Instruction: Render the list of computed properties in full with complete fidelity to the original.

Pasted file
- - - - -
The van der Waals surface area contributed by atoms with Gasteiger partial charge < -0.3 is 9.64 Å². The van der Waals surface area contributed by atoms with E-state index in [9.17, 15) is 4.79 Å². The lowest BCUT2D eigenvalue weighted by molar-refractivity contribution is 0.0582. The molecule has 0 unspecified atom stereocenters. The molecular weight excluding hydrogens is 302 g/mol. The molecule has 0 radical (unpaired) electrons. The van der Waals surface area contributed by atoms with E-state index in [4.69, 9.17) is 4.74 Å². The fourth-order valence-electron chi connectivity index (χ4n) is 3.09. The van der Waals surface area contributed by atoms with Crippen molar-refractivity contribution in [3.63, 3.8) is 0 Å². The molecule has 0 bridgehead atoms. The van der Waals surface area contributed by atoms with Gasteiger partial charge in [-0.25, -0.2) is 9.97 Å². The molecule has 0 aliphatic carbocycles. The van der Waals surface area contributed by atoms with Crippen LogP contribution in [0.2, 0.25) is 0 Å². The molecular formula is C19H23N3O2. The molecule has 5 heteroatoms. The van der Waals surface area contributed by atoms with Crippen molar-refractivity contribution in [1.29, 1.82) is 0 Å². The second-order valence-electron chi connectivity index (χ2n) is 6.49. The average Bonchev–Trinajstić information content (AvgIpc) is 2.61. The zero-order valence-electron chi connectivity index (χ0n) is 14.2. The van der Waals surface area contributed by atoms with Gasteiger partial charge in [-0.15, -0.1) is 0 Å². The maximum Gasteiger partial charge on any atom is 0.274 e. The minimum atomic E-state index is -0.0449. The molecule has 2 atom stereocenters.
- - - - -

The van der Waals surface area contributed by atoms with Gasteiger partial charge < -0.3 is 9.64 Å². The van der Waals surface area contributed by atoms with E-state index in [9.17, 15) is 4.79 Å². The lowest BCUT2D eigenvalue weighted by molar-refractivity contribution is 0.0582. The molecule has 0 unspecified atom stereocenters. The molecular weight excluding hydrogens is 302 g/mol. The molecule has 0 radical (unpaired) electrons. The van der Waals surface area contributed by atoms with E-state index in [4.69, 9.17) is 4.74 Å². The fourth-order valence-electron chi connectivity index (χ4n) is 3.09. The van der Waals surface area contributed by atoms with Crippen molar-refractivity contribution in [3.63, 3.8) is 0 Å². The molecule has 0 bridgehead atoms. The van der Waals surface area contributed by atoms with Gasteiger partial charge in [-0.25, -0.2) is 9.97 Å². The molecule has 0 aliphatic carbocycles. The van der Waals surface area contributed by atoms with Crippen LogP contribution in [0.2, 0.25) is 0 Å². The molecular formula is C19H23N3O2. The molecule has 5 heteroatoms. The van der Waals surface area contributed by atoms with Crippen molar-refractivity contribution in [1.29, 1.82) is 0 Å². The second-order valence-electron chi connectivity index (χ2n) is 6.49. The average Bonchev–Trinajstić information content (AvgIpc) is 2.61. The zero-order valence-electron chi connectivity index (χ0n) is 14.2. The van der Waals surface area contributed by atoms with Gasteiger partial charge in [-0.15, -0.1) is 0 Å². The maximum Gasteiger partial charge on any atom is 0.274 e. The minimum atomic E-state index is -0.0449. The molecule has 2 atom stereocenters.